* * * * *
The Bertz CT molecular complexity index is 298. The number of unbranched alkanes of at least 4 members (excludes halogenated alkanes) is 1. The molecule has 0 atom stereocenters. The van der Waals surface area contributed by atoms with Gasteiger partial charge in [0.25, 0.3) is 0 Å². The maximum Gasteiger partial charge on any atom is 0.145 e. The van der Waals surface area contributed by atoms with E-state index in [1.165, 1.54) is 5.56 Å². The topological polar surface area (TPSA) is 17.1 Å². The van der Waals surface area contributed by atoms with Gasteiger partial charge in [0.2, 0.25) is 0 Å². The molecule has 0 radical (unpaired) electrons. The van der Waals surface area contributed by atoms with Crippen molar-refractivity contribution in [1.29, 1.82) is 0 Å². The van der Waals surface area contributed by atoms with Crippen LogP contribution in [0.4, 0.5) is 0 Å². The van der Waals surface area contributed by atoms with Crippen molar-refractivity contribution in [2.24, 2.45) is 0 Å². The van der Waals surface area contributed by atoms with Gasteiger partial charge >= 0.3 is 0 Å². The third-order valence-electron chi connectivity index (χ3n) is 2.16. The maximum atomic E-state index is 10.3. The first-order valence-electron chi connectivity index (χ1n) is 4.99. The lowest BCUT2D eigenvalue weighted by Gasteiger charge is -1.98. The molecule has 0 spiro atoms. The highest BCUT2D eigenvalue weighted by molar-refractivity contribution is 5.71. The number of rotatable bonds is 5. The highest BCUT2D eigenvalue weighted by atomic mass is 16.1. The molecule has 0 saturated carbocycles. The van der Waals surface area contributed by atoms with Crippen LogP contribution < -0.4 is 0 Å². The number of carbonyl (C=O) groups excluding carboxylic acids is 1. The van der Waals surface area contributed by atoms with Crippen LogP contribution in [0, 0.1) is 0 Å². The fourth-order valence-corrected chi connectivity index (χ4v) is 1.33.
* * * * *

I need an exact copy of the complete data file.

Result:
The Bertz CT molecular complexity index is 298. The number of unbranched alkanes of at least 4 members (excludes halogenated alkanes) is 1. The molecule has 0 atom stereocenters. The van der Waals surface area contributed by atoms with Gasteiger partial charge in [0.25, 0.3) is 0 Å². The maximum Gasteiger partial charge on any atom is 0.145 e. The van der Waals surface area contributed by atoms with E-state index in [1.165, 1.54) is 5.56 Å². The topological polar surface area (TPSA) is 17.1 Å². The van der Waals surface area contributed by atoms with Gasteiger partial charge in [0.2, 0.25) is 0 Å². The molecule has 0 radical (unpaired) electrons. The van der Waals surface area contributed by atoms with Crippen molar-refractivity contribution in [1.29, 1.82) is 0 Å². The van der Waals surface area contributed by atoms with Crippen LogP contribution in [0.4, 0.5) is 0 Å². The van der Waals surface area contributed by atoms with Crippen molar-refractivity contribution in [2.24, 2.45) is 0 Å². The van der Waals surface area contributed by atoms with Gasteiger partial charge >= 0.3 is 0 Å². The third-order valence-electron chi connectivity index (χ3n) is 2.16. The maximum atomic E-state index is 10.3. The first-order valence-electron chi connectivity index (χ1n) is 4.99. The lowest BCUT2D eigenvalue weighted by Gasteiger charge is -1.98. The molecule has 0 spiro atoms. The highest BCUT2D eigenvalue weighted by molar-refractivity contribution is 5.71. The number of rotatable bonds is 5. The highest BCUT2D eigenvalue weighted by atomic mass is 16.1. The molecule has 0 saturated carbocycles. The van der Waals surface area contributed by atoms with Crippen LogP contribution < -0.4 is 0 Å². The number of carbonyl (C=O) groups excluding carboxylic acids is 1. The van der Waals surface area contributed by atoms with Crippen LogP contribution in [0, 0.1) is 0 Å². The fourth-order valence-corrected chi connectivity index (χ4v) is 1.33.